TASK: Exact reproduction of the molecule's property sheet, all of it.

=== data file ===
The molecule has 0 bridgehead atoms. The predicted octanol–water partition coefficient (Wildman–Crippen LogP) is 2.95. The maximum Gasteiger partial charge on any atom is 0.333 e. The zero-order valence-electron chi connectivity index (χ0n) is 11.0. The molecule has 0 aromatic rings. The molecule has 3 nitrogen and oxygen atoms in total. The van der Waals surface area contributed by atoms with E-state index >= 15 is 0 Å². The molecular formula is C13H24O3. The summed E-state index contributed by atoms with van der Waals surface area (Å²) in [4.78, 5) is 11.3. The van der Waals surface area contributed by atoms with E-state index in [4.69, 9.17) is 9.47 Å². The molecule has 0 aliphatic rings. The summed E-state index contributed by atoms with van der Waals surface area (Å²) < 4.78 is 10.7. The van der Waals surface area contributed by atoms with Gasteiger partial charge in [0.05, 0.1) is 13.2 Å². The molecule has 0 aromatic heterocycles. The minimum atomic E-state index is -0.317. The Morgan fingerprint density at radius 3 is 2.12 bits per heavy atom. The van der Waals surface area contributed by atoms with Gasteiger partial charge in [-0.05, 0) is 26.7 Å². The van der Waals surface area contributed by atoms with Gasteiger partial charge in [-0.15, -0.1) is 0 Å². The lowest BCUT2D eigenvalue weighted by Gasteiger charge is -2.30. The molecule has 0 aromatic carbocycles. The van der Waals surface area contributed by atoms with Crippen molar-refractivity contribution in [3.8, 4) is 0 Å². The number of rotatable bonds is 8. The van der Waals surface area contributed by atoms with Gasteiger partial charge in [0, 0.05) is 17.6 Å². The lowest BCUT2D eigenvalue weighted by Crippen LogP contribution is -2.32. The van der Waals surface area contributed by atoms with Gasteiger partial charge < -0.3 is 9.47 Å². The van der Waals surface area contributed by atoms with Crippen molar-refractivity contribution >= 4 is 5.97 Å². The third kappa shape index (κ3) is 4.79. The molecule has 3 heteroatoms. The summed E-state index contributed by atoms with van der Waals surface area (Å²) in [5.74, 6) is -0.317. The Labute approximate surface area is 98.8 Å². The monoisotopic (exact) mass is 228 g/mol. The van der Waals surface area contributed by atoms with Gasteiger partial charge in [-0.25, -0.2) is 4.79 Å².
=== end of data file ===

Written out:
The molecule has 0 bridgehead atoms. The predicted octanol–water partition coefficient (Wildman–Crippen LogP) is 2.95. The maximum Gasteiger partial charge on any atom is 0.333 e. The zero-order valence-electron chi connectivity index (χ0n) is 11.0. The molecule has 0 aromatic rings. The molecule has 3 nitrogen and oxygen atoms in total. The van der Waals surface area contributed by atoms with E-state index >= 15 is 0 Å². The molecular formula is C13H24O3. The summed E-state index contributed by atoms with van der Waals surface area (Å²) in [4.78, 5) is 11.3. The van der Waals surface area contributed by atoms with E-state index in [4.69, 9.17) is 9.47 Å². The molecule has 0 aliphatic rings. The summed E-state index contributed by atoms with van der Waals surface area (Å²) < 4.78 is 10.7. The van der Waals surface area contributed by atoms with Gasteiger partial charge in [0.05, 0.1) is 13.2 Å². The molecule has 0 aromatic heterocycles. The minimum atomic E-state index is -0.317. The Morgan fingerprint density at radius 3 is 2.12 bits per heavy atom. The van der Waals surface area contributed by atoms with Gasteiger partial charge in [-0.05, 0) is 26.7 Å². The van der Waals surface area contributed by atoms with Gasteiger partial charge in [-0.15, -0.1) is 0 Å². The lowest BCUT2D eigenvalue weighted by Gasteiger charge is -2.30. The molecule has 0 aromatic carbocycles. The van der Waals surface area contributed by atoms with Crippen molar-refractivity contribution in [3.8, 4) is 0 Å². The number of rotatable bonds is 8. The van der Waals surface area contributed by atoms with Gasteiger partial charge in [0, 0.05) is 17.6 Å². The lowest BCUT2D eigenvalue weighted by Crippen LogP contribution is -2.32. The van der Waals surface area contributed by atoms with Gasteiger partial charge < -0.3 is 9.47 Å². The van der Waals surface area contributed by atoms with Crippen molar-refractivity contribution >= 4 is 5.97 Å². The third kappa shape index (κ3) is 4.79. The molecule has 3 heteroatoms. The summed E-state index contributed by atoms with van der Waals surface area (Å²) in [5.74, 6) is -0.317. The Labute approximate surface area is 98.8 Å². The monoisotopic (exact) mass is 228 g/mol. The van der Waals surface area contributed by atoms with Gasteiger partial charge in [-0.25, -0.2) is 4.79 Å².